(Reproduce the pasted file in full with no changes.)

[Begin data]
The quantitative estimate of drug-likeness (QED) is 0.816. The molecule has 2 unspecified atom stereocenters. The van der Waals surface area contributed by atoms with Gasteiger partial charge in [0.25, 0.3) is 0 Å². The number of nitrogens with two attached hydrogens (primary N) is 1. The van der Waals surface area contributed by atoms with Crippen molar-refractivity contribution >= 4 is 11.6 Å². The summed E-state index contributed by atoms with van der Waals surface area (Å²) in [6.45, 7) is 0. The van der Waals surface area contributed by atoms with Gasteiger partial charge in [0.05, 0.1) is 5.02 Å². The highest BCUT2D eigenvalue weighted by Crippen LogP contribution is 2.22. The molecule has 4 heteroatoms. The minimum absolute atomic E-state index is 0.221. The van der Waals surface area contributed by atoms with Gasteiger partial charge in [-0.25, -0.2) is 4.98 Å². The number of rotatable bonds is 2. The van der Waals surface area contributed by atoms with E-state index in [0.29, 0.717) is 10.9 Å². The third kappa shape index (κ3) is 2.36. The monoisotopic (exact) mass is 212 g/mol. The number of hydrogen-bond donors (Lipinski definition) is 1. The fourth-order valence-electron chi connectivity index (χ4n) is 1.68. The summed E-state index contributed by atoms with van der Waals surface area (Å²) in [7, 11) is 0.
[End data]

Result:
The quantitative estimate of drug-likeness (QED) is 0.816. The molecule has 2 unspecified atom stereocenters. The van der Waals surface area contributed by atoms with Gasteiger partial charge in [0.25, 0.3) is 0 Å². The number of nitrogens with two attached hydrogens (primary N) is 1. The van der Waals surface area contributed by atoms with Crippen molar-refractivity contribution >= 4 is 11.6 Å². The summed E-state index contributed by atoms with van der Waals surface area (Å²) in [6.45, 7) is 0. The van der Waals surface area contributed by atoms with Gasteiger partial charge in [0.05, 0.1) is 5.02 Å². The highest BCUT2D eigenvalue weighted by Crippen LogP contribution is 2.22. The molecule has 4 heteroatoms. The minimum absolute atomic E-state index is 0.221. The van der Waals surface area contributed by atoms with Gasteiger partial charge in [-0.25, -0.2) is 4.98 Å². The number of rotatable bonds is 2. The van der Waals surface area contributed by atoms with E-state index in [0.29, 0.717) is 10.9 Å². The third kappa shape index (κ3) is 2.36. The monoisotopic (exact) mass is 212 g/mol. The number of hydrogen-bond donors (Lipinski definition) is 1. The fourth-order valence-electron chi connectivity index (χ4n) is 1.68. The summed E-state index contributed by atoms with van der Waals surface area (Å²) in [7, 11) is 0.